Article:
As electricity travels almost as fast as light, the existing utility energy grid is designed so that every watt of power that is generated from a renewable or not renewable source, is used by a load connected anywhere into the grid, in the exact following moment that it was produced.
Graphs such as the one above display the daily energy demand profile of the load connected into the utility grid in a single day. This curve remains relatively steady all over the day, presenting the peak consumption at night.
This energy is supplied from several energy sources such as coal, fuel and gas plants, as well as from renewable sources such as hydroelectric, nuclear, solar or wind power plants.
California’s solar duck-curve.
The increasing penetration of solar and wind energy generation on the grid has shaped the daily load demand curve of California in a unique way.
As solar meets the peak-generation during midday, this extra amount of energy offsets consumption from the grid. However, as the afternoon falls down, solar production drastically reduces and the demand needs to be rapidly compensated by the power grid.
Experts called this phenomenon, the solar duck curve, as the load reduction during midday and the peak consumption points at evening and noon assimilate the shape of a duck floating in the water.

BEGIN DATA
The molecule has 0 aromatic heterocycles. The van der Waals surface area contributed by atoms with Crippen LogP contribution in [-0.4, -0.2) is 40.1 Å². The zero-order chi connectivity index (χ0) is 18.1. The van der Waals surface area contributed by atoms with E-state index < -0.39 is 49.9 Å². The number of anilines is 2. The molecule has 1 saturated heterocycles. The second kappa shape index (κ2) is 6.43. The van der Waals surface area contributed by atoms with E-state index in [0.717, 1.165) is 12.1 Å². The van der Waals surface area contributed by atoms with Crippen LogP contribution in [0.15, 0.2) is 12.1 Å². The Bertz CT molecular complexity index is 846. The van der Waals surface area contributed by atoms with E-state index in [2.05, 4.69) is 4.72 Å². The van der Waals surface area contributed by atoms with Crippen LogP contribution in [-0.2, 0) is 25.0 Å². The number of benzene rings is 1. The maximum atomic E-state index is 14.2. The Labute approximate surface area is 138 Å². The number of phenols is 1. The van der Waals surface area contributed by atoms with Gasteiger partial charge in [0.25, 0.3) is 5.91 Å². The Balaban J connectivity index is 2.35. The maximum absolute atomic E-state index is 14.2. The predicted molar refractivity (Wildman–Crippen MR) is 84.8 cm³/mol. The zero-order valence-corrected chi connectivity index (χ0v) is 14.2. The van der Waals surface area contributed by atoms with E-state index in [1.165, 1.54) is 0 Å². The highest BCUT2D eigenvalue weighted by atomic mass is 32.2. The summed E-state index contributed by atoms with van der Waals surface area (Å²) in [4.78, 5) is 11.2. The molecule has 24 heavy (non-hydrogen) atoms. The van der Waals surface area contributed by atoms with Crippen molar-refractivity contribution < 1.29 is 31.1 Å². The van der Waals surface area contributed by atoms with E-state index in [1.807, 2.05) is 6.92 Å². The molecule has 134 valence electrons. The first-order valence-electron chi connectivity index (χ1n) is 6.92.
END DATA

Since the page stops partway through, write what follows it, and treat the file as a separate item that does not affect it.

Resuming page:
The increase in solar energy throughout the years in the state intensifies the problem, generating certain issues for the power grid.
Problems faced by this phenomenon
The main problem with this behavior is that the utility system needs to support rapid increases in load demand as solar power goes down.
As it is evident in California’s demand curve, the load reduction product of the solar energy generation creates a ramp-up to 13.000MW of power in just a few hours. No renewable plant is designed to deliver such an amount of energy in such a short time.
The current facilities designed for peak demand are gas and fuel plants that can be put into service relatable quickly. The problem here is that such a service is really expensive and not sustainable in the long run.
The most important solution for such a problem is the implementation of some kind of energy storage system.
Such systems will be able to store the energy produced at midday by solar and use it when it is required. Some worldwide solutions discussed, are water pump storage and battery storage.
Water pump systems operate by using the available abundant energy to move water in between an upper and lower reservoir. The energy is stored as potential energy in the mass of water and is released by letting the water flow downwards while collecting the kinetic energy to generate electricity.
The main problem with this energy storage is that it requires a vast majority of land and a height differential in-between reservoirs.
This is why the must discuss storage solution is battery storage. These systems implemented at large scale are a great way to store the excess energy from solar, but they are expensive. Large battery storage is developing throughout the country, but this technology is still in the developing throughout economics.
- California wholesale electricity prices are higher at the beginning and end of the day. – EIA.gov.
- SCE time of sue rate periods. – GreenConvergence.
- Teaching the ‘duck’ to fly. – RAPonline.
- Energy Storage. – California Public Utilities Commissions.